181. To this day, if you gave me $1,000, I really can’t stand up – You can tell a joke. You’re a good storyteller and a good joke teller.
  182. To my knowledge, I was the first guy really to do what I do. And then later on different comedians started trying doing it.
  183. To me, the stand up part in my life is great. I know I can do that. When I get an acting chance, I’m really thrilled.
  184. They always use the word ‘insult’ with me, but I don’t hurt anybody. I wouldn’t be sitting here if I did. I make fun of everybody and exaggerate all our insecurities.
  185. There’s a difference between an actual insult and a friendly jab. So I don’t think I’m offensive onstage.
  186. The young comedians always ask me, ‘What’s the secret for staying around?’ I tell them, ‘There is no secret – just stay around. Longevity is the most important thing.’
  187. The thing I love about Vegas is that it’s a melting pot. It’s like working Ellis Island.
  188. The old days were the old days. And they were great days. But now is now.
  189. The man I adored, and miss him terribly, was Johnny Carson.
  190. The inaugural of Ronald Reagan, with Frank Sinatra and Dean Martin. And that was the greatest thing. Ronald Reagan and George Bush. That was – I still remember like it was yesterday.
  191. The highlight of my career was being at the inaugural gala of Ronald Reagan, and I owe that to Mr. Sinatra.
  192. The girls, like, in we’ll say Hooters, have less clothing than the girls I worked with in those days. We thought it was wild when they just wore little bells and so forth. But today, in restaurants, some of the waitresses almost work in the nude, you know, to get business.
  193. The average person pushes an elevator button 6 or 7 minutes before realizing it’s not working. I did a study on this, you know.
  194. Struggling is hard because you never know what’s at the end of the tunnel.
  195. Sometimes, I knew generally what I was going to do, but I’ve never written anything down. Call it a sixth sense: the lines just come.
  196. Somehow, in my head, I don’t think I’ll die. I know that everybody dies, of course. I just think that it’ll never come to me. It’s crazy, but there it is.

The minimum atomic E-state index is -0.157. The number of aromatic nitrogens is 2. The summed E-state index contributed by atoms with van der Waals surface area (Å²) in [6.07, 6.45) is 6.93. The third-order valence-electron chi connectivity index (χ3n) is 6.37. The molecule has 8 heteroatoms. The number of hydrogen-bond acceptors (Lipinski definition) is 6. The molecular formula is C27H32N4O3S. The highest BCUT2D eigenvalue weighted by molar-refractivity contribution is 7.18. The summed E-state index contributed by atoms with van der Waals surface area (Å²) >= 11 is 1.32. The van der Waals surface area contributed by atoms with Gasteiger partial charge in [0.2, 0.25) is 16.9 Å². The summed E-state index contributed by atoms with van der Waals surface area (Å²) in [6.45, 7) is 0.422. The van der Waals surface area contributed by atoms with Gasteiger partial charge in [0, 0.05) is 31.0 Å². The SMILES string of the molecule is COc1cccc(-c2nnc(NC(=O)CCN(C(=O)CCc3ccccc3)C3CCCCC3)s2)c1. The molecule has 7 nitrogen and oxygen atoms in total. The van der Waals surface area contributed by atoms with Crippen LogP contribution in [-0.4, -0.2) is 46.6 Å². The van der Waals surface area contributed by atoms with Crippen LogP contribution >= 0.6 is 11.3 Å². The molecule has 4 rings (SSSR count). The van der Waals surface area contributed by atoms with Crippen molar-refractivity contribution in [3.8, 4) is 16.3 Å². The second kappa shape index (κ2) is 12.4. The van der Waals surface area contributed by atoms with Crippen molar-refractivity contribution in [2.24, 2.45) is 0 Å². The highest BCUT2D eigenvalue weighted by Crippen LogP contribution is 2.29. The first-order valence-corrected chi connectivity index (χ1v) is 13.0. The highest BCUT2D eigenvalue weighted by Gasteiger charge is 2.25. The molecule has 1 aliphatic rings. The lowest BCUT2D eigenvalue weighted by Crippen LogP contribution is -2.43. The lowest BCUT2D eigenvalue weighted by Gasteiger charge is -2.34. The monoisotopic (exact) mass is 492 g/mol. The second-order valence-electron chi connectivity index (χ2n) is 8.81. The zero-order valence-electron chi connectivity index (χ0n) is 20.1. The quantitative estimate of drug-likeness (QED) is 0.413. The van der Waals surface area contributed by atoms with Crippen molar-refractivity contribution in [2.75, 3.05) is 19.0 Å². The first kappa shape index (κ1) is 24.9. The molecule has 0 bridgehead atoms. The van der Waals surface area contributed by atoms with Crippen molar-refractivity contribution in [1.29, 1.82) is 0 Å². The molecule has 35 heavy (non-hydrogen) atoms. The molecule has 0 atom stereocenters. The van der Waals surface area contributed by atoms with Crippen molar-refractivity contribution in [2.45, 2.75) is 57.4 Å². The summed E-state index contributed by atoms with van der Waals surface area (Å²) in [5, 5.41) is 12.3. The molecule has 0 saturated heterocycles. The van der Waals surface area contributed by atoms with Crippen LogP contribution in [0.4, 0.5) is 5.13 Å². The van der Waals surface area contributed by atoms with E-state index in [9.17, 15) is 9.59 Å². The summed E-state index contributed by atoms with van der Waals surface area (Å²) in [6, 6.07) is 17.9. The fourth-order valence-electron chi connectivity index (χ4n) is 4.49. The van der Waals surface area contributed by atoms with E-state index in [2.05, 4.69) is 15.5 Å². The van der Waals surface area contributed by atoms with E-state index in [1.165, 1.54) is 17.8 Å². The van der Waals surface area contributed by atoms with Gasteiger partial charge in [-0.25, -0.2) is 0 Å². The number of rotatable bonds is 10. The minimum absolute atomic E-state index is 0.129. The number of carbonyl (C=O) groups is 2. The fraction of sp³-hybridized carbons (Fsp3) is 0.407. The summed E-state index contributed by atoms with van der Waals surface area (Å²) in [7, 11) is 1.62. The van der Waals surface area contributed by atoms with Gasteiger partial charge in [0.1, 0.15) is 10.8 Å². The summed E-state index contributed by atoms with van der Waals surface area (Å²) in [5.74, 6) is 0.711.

197. Some people say funny things, but I say things funny.
  198. Some people call me a legend and the last of the greats, and I appreciate it.
  199. So, I’m on the satellite every Sunday, no matter where we are, with the Rams. Turn on the satellite; got to watch the Rams.
  200. Smartphones. Who cares? Smartphones. I only have dummy phones.
  201. Sinatra was somebody special.
  202. Sinatra had a lot of mood swings, but he was wonderful to my wife Barbara and to me. He made no bones about who he liked and who he loved, and he had this great charisma. When he walked into a room, it stopped. I’ve only seen that happen with Ronald Reagan.
  203. Show business is my life. When I was a kid I sold insurance, but nobody laughed.
  204. Room service is great if you want to pay $500 for a club sandwich.
  205. Political correctness? In my humor, I never talk about politics. I was never much into all that.
  206. One thing a comedian does, when you step on the stage, you’re selling yourself, and certainly I don’t think the whole world can love you. But if you can get the majority on your side, you’re really in business.
  207. Once in a while, when I’m alone, I think about my age. I think, ‘How many more years do I have on this earth?’ But I can’t really conceive of dying.
  208. Now when I’m not working, I don’t really hang out with the young comics.
  209. Nobody ever dared with Frank, because he had such mood swings, and you never knew how he was going to react. But I could tell the minute I saw him that he was going to be in my corner.
  210. No matter where you go in this world, you will always find a Jew sitting in the beach chair next to you.
  211. Ninety percent of the people who come to see me are my fans.
  212. My wife, Barbara, is great. She arranges when I do work that I have a day off between performances.
  213. My wife is great. She always goes to the bank to see if the check has cleared.
  214. My wife came into my life, and my mother still wanted to be the boss.
  215. My whole act is off the top of my head.
  216. My mother was a big influence. She kept pushing me because I was very shy and inhibited. And schoolwork was very difficult for me because I couldn’t concentrate. I was failing almost every subject. To this day, I’m not too good at reading a book. But I was the president of my high school comedy group, and they treated me like a king.
  217. My mother was a Jewish General Patton.
  218. My life was in Montreal years ago. Best food in the world.
  219. My grandchildren just know me now as Mr. Potato Head.
  220. My father was an insurance man and a small-time gambler. He was a good man, but he had an eye for the racehorses, and I saw how it used to bother my mother. I’ve never gambled a dime. Never, in all those years in Vegas.